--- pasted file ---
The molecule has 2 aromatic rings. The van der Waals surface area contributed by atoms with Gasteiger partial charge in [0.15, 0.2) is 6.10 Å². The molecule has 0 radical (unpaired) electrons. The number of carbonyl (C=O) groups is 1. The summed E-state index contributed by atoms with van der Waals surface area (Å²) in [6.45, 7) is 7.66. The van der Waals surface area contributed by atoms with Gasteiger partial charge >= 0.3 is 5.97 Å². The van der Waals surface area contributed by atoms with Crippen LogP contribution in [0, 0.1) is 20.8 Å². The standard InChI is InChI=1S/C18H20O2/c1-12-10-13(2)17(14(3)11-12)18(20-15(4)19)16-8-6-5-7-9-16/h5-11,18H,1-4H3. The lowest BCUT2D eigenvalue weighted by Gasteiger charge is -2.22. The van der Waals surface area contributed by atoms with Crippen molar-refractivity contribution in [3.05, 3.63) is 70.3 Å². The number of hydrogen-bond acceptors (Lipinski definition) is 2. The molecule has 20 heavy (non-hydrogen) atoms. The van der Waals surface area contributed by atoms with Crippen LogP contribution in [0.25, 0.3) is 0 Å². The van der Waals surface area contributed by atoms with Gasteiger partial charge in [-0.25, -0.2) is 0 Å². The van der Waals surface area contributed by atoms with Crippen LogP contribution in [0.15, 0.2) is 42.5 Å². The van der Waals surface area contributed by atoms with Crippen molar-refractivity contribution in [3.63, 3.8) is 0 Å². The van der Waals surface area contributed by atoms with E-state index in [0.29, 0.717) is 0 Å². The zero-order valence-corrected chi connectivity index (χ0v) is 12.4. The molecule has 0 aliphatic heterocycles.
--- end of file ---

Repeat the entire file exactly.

The molecule has 2 aromatic rings. The van der Waals surface area contributed by atoms with Gasteiger partial charge in [0.15, 0.2) is 6.10 Å². The molecule has 0 radical (unpaired) electrons. The number of carbonyl (C=O) groups is 1. The summed E-state index contributed by atoms with van der Waals surface area (Å²) in [6.45, 7) is 7.66. The van der Waals surface area contributed by atoms with Gasteiger partial charge >= 0.3 is 5.97 Å². The van der Waals surface area contributed by atoms with Crippen LogP contribution in [0, 0.1) is 20.8 Å². The standard InChI is InChI=1S/C18H20O2/c1-12-10-13(2)17(14(3)11-12)18(20-15(4)19)16-8-6-5-7-9-16/h5-11,18H,1-4H3. The lowest BCUT2D eigenvalue weighted by Gasteiger charge is -2.22. The van der Waals surface area contributed by atoms with Crippen molar-refractivity contribution in [3.05, 3.63) is 70.3 Å². The number of hydrogen-bond acceptors (Lipinski definition) is 2. The molecule has 20 heavy (non-hydrogen) atoms. The van der Waals surface area contributed by atoms with Crippen LogP contribution in [0.25, 0.3) is 0 Å². The van der Waals surface area contributed by atoms with Gasteiger partial charge in [-0.25, -0.2) is 0 Å². The van der Waals surface area contributed by atoms with Crippen LogP contribution in [0.15, 0.2) is 42.5 Å². The van der Waals surface area contributed by atoms with Crippen molar-refractivity contribution in [3.63, 3.8) is 0 Å². The van der Waals surface area contributed by atoms with E-state index in [0.29, 0.717) is 0 Å². The zero-order valence-corrected chi connectivity index (χ0v) is 12.4. The molecule has 0 aliphatic heterocycles.